It’s important to find a program that will be supportive and helpful without sequestering you with 90 other American students or taking up too much of your time with useless classes and seminars. I chose IES Abroad because it’s great for somebody living abroad for the first time: they facilitate the transition while providing opportunities to integrate with the local university community. While at times I felt the program was overbearing or too restrictive (for example, you have to file a travel plan with them if you leave the city), I also appreciated the support that they provided and I know it put my parents’ minds at ease. There are several reasons that I chose this program out of other similar ones:
Visa help. Getting a Spanish visa for over 3 months can be very complicated if you try to go it alone, so IES advisors can help you out, or in some cases get the visa for you.
A center in Spain offering classes in both Spanish and English, and support ranging from help finding a doctor to where to find the best tapas.
Orientadores — local students employed by the program to introduce students to the city and help them adjust to university classes.
Help enrolling in classes at the University. By help I mean they do it for you, which is a great bonus since according to my international friends, the bureaucracy can be intimidating.
Field trips to several locations in southern Spain and Morocco. The field trip to Morocco was incredible because it was very inexpensive, pre-arranged, and we gained an insight into the daily life of Moroccans during our home stays and visits to local non-profits.
Regardless of the program you select, I would urge you to get as far away from it as possible. Don’t get me wrong: it’s great to have an immediate group of American friends in the first few weeks. I encourage staying close to these people and sharing your experiences or even taking a weekend trip together. On the other hand, it is completely possible to go to Spain for four months and not hang out with a single Spaniard. In order to avoid this mistake, I did my best not to spend all my time with people from the program.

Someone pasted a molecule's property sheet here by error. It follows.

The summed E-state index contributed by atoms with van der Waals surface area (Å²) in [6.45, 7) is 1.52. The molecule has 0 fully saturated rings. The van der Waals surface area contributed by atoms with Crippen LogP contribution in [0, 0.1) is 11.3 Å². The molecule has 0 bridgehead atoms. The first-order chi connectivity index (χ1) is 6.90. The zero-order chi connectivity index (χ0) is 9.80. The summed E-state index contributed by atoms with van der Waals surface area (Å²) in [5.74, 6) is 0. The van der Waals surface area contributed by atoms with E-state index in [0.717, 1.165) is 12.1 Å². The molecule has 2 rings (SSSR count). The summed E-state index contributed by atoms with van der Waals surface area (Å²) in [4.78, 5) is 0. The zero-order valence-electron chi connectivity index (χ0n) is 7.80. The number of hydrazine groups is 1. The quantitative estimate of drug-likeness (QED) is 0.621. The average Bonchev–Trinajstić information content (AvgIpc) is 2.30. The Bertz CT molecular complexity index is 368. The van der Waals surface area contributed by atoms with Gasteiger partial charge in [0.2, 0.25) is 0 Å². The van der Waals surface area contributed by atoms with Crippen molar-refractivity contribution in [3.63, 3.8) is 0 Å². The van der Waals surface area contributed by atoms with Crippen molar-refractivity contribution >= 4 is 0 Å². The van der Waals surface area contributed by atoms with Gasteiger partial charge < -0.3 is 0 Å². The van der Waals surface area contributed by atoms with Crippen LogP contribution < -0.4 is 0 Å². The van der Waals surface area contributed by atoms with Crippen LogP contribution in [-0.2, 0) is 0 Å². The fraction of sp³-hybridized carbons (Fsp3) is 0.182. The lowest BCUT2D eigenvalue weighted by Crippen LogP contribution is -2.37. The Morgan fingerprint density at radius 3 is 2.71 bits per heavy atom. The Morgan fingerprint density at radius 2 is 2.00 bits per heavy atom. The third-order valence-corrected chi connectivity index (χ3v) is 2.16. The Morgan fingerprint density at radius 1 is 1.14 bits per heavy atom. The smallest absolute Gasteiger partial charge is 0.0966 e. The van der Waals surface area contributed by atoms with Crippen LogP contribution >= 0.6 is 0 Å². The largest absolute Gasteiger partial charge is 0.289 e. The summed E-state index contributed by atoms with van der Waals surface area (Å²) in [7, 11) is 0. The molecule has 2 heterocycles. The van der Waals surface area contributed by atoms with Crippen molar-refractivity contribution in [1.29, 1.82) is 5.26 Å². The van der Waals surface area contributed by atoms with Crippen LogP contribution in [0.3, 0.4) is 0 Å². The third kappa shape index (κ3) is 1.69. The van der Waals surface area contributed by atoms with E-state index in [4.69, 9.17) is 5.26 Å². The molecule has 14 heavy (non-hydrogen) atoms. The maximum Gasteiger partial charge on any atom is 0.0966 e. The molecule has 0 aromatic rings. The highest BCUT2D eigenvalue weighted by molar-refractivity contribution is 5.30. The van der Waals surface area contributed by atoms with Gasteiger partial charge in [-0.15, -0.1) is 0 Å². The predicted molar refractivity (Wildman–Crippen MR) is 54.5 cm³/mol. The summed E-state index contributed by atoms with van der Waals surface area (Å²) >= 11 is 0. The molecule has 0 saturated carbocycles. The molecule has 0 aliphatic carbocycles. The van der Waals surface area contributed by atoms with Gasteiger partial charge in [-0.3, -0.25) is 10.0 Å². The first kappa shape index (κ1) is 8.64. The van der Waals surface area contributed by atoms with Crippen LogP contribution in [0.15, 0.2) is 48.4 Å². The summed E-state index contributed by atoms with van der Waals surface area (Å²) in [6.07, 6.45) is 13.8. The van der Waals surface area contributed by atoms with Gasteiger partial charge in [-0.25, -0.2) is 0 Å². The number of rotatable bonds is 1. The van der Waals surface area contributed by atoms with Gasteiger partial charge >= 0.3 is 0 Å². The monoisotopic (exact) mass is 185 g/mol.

My strategy was to take as many university classes as possible (in lieu of program classes), get involved in clubs in my dorm, and take a watercolor class at the cultural center, Casa de Porras.
Another great resource that I discovered for outdoorsy people is the plethora of activities offered by the University. One of the most memorable days I had in Granada was hiking through the Sierra Nevadas with two German students while an older Spanish gentleman explained to us the difference between papas, pipits, and patatas (three different words for potato) in hilarious detail.
Intercambio groups are also a great way to meet people. These groups are basically language exchanges, which can range in format from casual chats to something a lot like speed dating. It’s easy to find them through flyers at the university, on Facebook, or advertised in coffee shops.
While initially I struggled with the language barrier, it was very rewarding to make Spanish friends and hear about their lives first-hand. I will never forget trying to explain to my friend Marco why it is that Americans spend so much time trying to protect their rights to shoot each other, nor will I forget the strange story that Carmen told me about hazing at the school of medicine (hint—it involves spraying each other with ketchup and mustard). I wouldn’t have found these friends if I hadn’t taken a risk and branched out from my program, so even though it’s intimidating at first, I would highly recommend making friends with locals where possible.
Posing for the camera during our program’s trip to Morocco.
Before you Leave